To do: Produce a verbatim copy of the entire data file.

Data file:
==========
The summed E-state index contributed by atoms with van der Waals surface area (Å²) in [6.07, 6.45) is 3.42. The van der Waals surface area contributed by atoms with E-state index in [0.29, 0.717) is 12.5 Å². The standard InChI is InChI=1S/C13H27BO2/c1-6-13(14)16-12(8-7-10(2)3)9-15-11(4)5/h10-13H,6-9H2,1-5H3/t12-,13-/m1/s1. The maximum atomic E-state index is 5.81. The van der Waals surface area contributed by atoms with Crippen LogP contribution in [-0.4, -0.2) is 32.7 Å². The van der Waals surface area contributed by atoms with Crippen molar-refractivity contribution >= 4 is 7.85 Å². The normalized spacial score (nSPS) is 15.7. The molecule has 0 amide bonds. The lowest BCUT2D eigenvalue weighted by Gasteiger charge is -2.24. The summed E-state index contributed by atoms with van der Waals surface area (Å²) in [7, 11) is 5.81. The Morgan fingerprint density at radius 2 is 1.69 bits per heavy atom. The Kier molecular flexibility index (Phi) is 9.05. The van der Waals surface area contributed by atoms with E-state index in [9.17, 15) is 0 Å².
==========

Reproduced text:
The summed E-state index contributed by atoms with van der Waals surface area (Å²) in [6.07, 6.45) is 3.42. The van der Waals surface area contributed by atoms with E-state index in [0.29, 0.717) is 12.5 Å². The standard InChI is InChI=1S/C13H27BO2/c1-6-13(14)16-12(8-7-10(2)3)9-15-11(4)5/h10-13H,6-9H2,1-5H3/t12-,13-/m1/s1. The maximum atomic E-state index is 5.81. The van der Waals surface area contributed by atoms with Crippen LogP contribution in [-0.4, -0.2) is 32.7 Å². The van der Waals surface area contributed by atoms with Crippen molar-refractivity contribution >= 4 is 7.85 Å². The normalized spacial score (nSPS) is 15.7. The molecule has 0 amide bonds. The lowest BCUT2D eigenvalue weighted by Gasteiger charge is -2.24. The summed E-state index contributed by atoms with van der Waals surface area (Å²) in [7, 11) is 5.81. The Morgan fingerprint density at radius 2 is 1.69 bits per heavy atom. The Kier molecular flexibility index (Phi) is 9.05. The van der Waals surface area contributed by atoms with E-state index in [9.17, 15) is 0 Å².